“Prodigal son.” For those that are familiar with the term, it means a son who has returned to his family after a long absence. This particular son is special; “prodigal” by definition means ‘a person who leaves home and behaves recklessly, but later makes a repentant return.’ Three characters in the season finale seem to fit the description rather well and each of these men, in their own way. Our Holy Trinity in the season finale is Kevin, Tommy and Holy Wayne. Each of these men have behaved in such a way that would be considered reckless, harmful or immoral.
Kevin, still in mute shock from witnessing Patti’s suicide, waits. While he is waiting, he decides to light up a cigarette. Clearly, the man is stressed. Who wouldn’t be in that situation? We found out, in the previous episode, that Kevin and Laurie’s marriage was in trouble; they were wearing each other down and had really nothing nice to say to each other. Kevin was looking to get out; Laurie was caught off guard by a surprise pregnancy and once the Departure took place, she ended up being, figuratively and literally, empty inside.
Kevin finds himself in a series of weird dream like states. The first dream is when Mike comes to find him and they dispose of Patty’s dead body. Mike brings water, shovels and a change of clothing for Kevin. After Kevin falls asleep, he is taken out of Mike’s car by force and ends up in the town psychiatric facility. Weird, right? It gets even creepier: he gets to visit his dear old dad. But wait! Guess who makes a surprise appearance? Patti! After a very weird conversation with both of them, Patti sits on top of Kevin’s lap, which was unsettling, to say the least. Very eerie to think that he’s actually seeing a dead person and conversing with them, while sitting next to his father, who also has some mental health issues. Kevin is in deep denial, between being in a psych facility and seeing a dead woman talking to him and listening to his father babble on about the Departure. He suddenly wakes up to find himself with Mike, in the car and no psychiatric ward in sight. They go for a bite to eat and speak about the Guilty Remnant and Patti’s last words. It almost turns into a confession of sorts, as Kevin unburdens himself to Mike. He tells him the truth: he wanted to leave Laurie and his family. He was unfaithful. That ever since the Departure, he really did lose his family, one by one.
Christine and Tommy are driving when she needs to feed her baby. Along the way, they stop and Christine finally comes to the realization that Wayne was a liar and a user. “I should have known he was lying when he said I was special,” she laments. Well, duh. A guy like Wayne will say anything to get a girl like Christine into bed. She fell for it, got pregnant, and ended up on a very long road trip. You just know that she wants nothing to do with the baby. She leaves Tommy high and dry and he is forced to care for the baby. Great parenting, 101.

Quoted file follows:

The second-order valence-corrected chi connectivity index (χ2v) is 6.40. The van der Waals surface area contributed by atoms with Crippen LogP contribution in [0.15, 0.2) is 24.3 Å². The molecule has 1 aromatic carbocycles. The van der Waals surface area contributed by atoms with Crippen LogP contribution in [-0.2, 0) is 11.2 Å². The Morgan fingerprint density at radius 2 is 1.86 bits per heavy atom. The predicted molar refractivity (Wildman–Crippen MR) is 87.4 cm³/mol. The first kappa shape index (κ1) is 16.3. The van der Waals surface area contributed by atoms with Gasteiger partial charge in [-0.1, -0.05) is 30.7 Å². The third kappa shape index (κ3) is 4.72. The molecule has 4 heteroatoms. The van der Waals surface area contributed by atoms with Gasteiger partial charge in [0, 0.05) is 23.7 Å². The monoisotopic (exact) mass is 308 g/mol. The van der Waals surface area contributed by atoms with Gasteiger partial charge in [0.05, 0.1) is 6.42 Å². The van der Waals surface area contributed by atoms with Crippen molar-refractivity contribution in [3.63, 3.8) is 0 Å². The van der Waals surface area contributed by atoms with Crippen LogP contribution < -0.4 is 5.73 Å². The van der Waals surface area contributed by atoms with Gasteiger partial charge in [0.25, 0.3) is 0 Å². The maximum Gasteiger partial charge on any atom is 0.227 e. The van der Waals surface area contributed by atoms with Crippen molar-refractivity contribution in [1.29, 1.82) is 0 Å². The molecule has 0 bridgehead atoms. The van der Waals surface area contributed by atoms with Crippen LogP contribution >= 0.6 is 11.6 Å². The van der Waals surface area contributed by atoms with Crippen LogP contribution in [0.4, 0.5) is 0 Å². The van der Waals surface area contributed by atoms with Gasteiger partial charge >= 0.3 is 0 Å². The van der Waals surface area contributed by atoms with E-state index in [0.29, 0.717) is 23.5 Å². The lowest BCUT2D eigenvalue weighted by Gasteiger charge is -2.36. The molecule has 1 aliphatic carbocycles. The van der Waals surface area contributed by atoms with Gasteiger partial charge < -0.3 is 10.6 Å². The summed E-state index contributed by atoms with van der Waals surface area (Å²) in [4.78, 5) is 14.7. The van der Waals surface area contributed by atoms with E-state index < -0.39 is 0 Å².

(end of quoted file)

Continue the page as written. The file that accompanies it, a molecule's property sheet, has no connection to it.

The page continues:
Meanwhile, back at the ranch, Jill has decided to join the Guilty Remnant (GR), because, hey, she wants to be closer to her mother. The people of Mapleton are already distrustful of the GR and really don’t like them around. The GR are abused at every turn and the only person who seems to want to try to help them is Reverend Mike. He does his best but let’s face it, he’s not very successful. Jill and Laurie exchange a series of notes and Jill does what any teenager would do at that moment: be defiant towards one of her parents. She takes off her regular clothing and slips on the white top and pants of the GR. Meg offers some solace with a note – “At least you’ll be together.” I don’t think this is what Laurie envisioned for her family.
A lot of people have struggled to move on. What makes it worse is feeling guilt, fear or depression. The GR doesn’t seem to think so. The GR really are an enigma. They claim to do things in a peaceful way and yet, what’s with the sneaking about in the dark, entering people’s homes and stealing pictures of missing loved ones? And the whole incident with Patti killing one of her own, to make a point? In fact, what takes place during the episode is a creepy staging of “loved ones” (lookalike Loved Ones Dolls) into people’s homes. They were placed to remind them of what they lost; to make them remember. Placing those life like dolls in people’s houses was bound to have a bad reaction. What were the GR thinking by doing that? What did they hope to accomplish? The residents of Mapleton weren’t going to let this slide. Unfortunately, violence and destruction of property were the consequences of such actions. Some people feel heartbroken about this; others become angry and vengeful. The episode where the GR was collecting clothing and accessories? It wasn’t for dead bodies. It was for the Loved Ones dolls of families that were affected by the Departure. So, while Jill and Laurie sit facing each other in one of the GR house, the rest file out, with Meg leading them, into vans. This is not going to end happily and you can tell that tensions hit the boiling point. (All this done to an instrumental version of Metallica’s “Nothing Else Matters.”)